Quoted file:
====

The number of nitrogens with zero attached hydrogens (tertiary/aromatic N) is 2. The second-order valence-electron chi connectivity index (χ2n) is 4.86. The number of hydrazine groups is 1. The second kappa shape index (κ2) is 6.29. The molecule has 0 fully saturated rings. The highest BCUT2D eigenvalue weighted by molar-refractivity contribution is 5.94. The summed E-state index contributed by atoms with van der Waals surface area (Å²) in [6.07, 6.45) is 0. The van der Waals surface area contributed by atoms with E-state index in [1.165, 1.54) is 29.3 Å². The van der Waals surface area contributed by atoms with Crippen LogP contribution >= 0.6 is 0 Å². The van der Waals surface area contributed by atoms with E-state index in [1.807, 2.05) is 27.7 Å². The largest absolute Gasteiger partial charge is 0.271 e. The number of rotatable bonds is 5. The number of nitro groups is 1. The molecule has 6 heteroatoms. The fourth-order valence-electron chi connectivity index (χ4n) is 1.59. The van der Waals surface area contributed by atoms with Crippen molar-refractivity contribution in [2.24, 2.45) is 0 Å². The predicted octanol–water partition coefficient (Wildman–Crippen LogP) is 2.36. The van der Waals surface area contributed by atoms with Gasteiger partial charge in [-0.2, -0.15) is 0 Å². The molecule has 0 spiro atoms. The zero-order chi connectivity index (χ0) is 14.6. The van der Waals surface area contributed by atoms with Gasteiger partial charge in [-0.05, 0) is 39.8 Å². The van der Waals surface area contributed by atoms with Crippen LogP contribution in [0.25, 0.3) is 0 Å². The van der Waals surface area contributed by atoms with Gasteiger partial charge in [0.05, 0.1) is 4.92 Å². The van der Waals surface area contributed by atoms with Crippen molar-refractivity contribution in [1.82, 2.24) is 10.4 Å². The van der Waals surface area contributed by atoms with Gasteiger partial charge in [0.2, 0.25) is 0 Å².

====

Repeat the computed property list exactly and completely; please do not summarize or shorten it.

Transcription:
The number of nitrogens with zero attached hydrogens (tertiary/aromatic N) is 2. The second-order valence-electron chi connectivity index (χ2n) is 4.86. The number of hydrazine groups is 1. The second kappa shape index (κ2) is 6.29. The molecule has 0 fully saturated rings. The highest BCUT2D eigenvalue weighted by molar-refractivity contribution is 5.94. The summed E-state index contributed by atoms with van der Waals surface area (Å²) in [6.07, 6.45) is 0. The van der Waals surface area contributed by atoms with E-state index in [1.165, 1.54) is 29.3 Å². The van der Waals surface area contributed by atoms with Crippen LogP contribution >= 0.6 is 0 Å². The van der Waals surface area contributed by atoms with E-state index in [1.807, 2.05) is 27.7 Å². The largest absolute Gasteiger partial charge is 0.271 e. The number of rotatable bonds is 5. The number of nitro groups is 1. The molecule has 6 heteroatoms. The fourth-order valence-electron chi connectivity index (χ4n) is 1.59. The van der Waals surface area contributed by atoms with Crippen molar-refractivity contribution in [2.24, 2.45) is 0 Å². The predicted octanol–water partition coefficient (Wildman–Crippen LogP) is 2.36. The van der Waals surface area contributed by atoms with Gasteiger partial charge in [-0.2, -0.15) is 0 Å². The molecule has 0 spiro atoms. The zero-order chi connectivity index (χ0) is 14.6. The van der Waals surface area contributed by atoms with Gasteiger partial charge in [-0.05, 0) is 39.8 Å². The van der Waals surface area contributed by atoms with Crippen LogP contribution in [0.25, 0.3) is 0 Å². The van der Waals surface area contributed by atoms with Gasteiger partial charge in [0.05, 0.1) is 4.92 Å². The van der Waals surface area contributed by atoms with Crippen molar-refractivity contribution in [1.82, 2.24) is 10.4 Å². The van der Waals surface area contributed by atoms with Gasteiger partial charge in [0.2, 0.25) is 0 Å².